Auckland - Marc Lievremont has only one wish left heading into the Rugby World Cup final against New Zealand - to wake up with a hangover on Monday as the first French coach to win the Rugby World Cup.
Lievremont berated his players as "spoilt brats" last week for defying his orders and going out celebrating after the narrow 9-8 semifinal win over Wales.
He certainly won't stand in the way of any celebrations if the French beat New Zealand in what would be a huge upset.
France lost two pool matches, one to New Zealand and the other to Tonga, and squeaked past 14-man Wales in the semis, while the All Blacks have won every game convincingly and head into Eden Park as overwhelming favorites.
Lievremont played down the pressure on his team to defy the odds, and on the fact this is his last game in charge of France - he will step down after the tournament, whatever the result.
"There are worse things in life, I am feeling good, I am relaxed, I'm focused and I'm trying to appreciate these last moments," Lievremont said, adding that he would like "to wake up with a hangover" on Monday as world champion.
"We had our last training session yesterday, our last video session this morning," Lievremont added. "Now I'm handing it over to the captain and the players and really it is all down to them now."
Lievremont's World Cup has been almost like a separate event in itself.
His frank talking and sometimes brutal chiding of his players, the constant talk of rifts with them, and his sometimes sarcastic barbs toward the media, have provided many headlines.
On Saturday, he seemed to have few regrets about calling an end to his coaching career.
"To be honest, I would like it all to be over now, at this point, but for it to end well," he said. "All the moments this week have been last moments with me. Last moments with staff ... and this is the last press conference, it's going to be heartbreaking to drag myself away from you!"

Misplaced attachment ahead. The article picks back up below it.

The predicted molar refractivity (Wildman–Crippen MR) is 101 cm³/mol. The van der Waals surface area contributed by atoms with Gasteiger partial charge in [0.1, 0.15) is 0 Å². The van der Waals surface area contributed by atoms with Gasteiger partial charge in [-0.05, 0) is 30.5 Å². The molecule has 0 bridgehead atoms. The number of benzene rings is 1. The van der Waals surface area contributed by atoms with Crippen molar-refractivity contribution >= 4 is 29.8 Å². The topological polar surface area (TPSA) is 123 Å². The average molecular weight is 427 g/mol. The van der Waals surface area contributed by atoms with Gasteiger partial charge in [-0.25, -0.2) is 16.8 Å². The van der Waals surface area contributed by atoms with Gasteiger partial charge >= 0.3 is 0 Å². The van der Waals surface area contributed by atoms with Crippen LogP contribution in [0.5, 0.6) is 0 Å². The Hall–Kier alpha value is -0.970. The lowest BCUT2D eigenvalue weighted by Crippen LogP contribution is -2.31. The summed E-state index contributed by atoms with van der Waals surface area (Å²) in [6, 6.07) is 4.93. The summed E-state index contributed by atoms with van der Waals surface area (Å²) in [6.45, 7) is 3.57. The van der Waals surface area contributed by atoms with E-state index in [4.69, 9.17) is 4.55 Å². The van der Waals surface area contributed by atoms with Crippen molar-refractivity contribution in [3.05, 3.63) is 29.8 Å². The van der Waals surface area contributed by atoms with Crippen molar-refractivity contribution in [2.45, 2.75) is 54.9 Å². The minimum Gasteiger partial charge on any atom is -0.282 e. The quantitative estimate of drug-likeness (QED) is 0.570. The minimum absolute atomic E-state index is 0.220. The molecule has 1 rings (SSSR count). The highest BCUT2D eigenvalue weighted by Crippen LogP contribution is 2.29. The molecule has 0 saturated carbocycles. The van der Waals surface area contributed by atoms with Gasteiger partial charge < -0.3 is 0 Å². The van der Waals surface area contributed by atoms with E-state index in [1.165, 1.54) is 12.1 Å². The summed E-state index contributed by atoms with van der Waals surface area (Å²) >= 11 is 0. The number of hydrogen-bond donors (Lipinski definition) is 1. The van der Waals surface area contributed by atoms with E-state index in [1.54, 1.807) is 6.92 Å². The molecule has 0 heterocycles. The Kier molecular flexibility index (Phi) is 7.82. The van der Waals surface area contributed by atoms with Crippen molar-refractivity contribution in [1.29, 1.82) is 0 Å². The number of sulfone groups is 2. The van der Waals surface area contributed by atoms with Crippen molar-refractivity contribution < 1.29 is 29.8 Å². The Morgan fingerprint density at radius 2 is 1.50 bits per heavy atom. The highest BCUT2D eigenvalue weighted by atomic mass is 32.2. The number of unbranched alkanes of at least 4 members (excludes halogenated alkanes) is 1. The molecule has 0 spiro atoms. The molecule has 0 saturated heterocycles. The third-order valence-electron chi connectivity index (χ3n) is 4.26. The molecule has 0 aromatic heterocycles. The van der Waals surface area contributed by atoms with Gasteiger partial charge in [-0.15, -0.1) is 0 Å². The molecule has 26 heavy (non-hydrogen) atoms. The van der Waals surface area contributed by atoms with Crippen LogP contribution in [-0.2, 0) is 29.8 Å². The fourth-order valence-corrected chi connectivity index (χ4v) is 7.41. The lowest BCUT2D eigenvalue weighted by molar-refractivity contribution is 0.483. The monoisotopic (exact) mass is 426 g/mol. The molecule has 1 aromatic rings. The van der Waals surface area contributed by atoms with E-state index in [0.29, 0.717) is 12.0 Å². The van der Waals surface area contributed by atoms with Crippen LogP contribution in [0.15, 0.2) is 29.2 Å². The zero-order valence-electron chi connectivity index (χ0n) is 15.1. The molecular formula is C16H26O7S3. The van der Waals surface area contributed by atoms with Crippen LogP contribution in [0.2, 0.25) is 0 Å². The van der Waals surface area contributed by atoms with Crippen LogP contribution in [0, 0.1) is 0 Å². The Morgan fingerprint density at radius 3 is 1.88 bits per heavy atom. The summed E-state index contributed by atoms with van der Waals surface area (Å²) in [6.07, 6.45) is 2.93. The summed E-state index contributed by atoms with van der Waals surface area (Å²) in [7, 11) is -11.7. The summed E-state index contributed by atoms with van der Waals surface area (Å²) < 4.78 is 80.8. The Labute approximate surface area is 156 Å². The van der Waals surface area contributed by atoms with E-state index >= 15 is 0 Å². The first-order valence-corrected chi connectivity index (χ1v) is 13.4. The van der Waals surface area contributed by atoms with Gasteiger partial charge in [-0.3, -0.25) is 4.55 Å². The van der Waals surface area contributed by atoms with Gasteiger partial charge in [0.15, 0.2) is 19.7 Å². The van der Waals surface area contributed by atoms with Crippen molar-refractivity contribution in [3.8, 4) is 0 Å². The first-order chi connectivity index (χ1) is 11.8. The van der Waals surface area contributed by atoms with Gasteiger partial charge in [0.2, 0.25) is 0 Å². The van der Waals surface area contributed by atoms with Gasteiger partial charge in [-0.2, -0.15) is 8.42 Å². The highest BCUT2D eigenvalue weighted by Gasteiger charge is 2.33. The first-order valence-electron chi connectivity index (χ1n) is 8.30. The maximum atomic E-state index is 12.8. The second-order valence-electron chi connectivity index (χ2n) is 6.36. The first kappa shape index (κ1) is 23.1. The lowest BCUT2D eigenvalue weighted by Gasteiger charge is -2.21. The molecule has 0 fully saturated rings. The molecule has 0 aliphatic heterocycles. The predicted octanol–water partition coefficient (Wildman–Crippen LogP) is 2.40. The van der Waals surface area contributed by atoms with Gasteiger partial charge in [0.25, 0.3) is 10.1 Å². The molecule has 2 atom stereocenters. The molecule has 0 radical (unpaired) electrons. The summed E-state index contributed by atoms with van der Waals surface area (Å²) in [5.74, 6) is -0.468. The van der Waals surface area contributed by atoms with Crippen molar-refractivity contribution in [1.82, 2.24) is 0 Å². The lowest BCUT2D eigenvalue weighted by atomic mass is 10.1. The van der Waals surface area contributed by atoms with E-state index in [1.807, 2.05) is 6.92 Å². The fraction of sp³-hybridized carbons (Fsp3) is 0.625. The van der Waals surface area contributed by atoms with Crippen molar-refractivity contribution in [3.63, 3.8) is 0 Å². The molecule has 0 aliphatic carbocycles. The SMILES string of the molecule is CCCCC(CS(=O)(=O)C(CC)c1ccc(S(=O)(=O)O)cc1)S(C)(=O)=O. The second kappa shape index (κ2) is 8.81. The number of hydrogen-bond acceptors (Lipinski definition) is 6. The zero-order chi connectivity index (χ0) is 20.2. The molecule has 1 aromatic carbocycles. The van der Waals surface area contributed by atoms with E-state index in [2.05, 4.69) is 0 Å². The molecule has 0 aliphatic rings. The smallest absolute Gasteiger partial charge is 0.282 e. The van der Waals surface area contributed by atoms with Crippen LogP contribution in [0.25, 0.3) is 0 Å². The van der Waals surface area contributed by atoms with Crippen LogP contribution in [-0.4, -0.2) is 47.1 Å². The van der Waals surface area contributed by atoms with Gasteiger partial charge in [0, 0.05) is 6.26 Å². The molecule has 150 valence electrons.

Few critics have given France much chance of winning in the build-up to Sunday's match, while some local press took to speculating that France would resort to foul play if things start going against them at Eden Park.
Lievremont afforded himself a dismissive, wry smile when asked what he thought of the allegations of eye gouging made by former All Blacks forward Wayne Shelford regarding the 1999 semifinal against France.
When that question was followed with apparent claims that the French players would deliberately try and target flanker Richie McCaw's nagging foot injury, Lievremont responded with bristling sarcasm.
"That's something I forgot to mention to my players, thanks for bringing it up," he said. "More seriously, I think the French team is one of the most, if not most, disciplined team in the competition. At no point on or off the pitch have we been guilty of anything like this, the players have been more than respectful."
Whether or not France wins on Sunday, Lievremont will certainly have made his mark as one of the most charismatic and outspoken coaches to have graced a World Cup.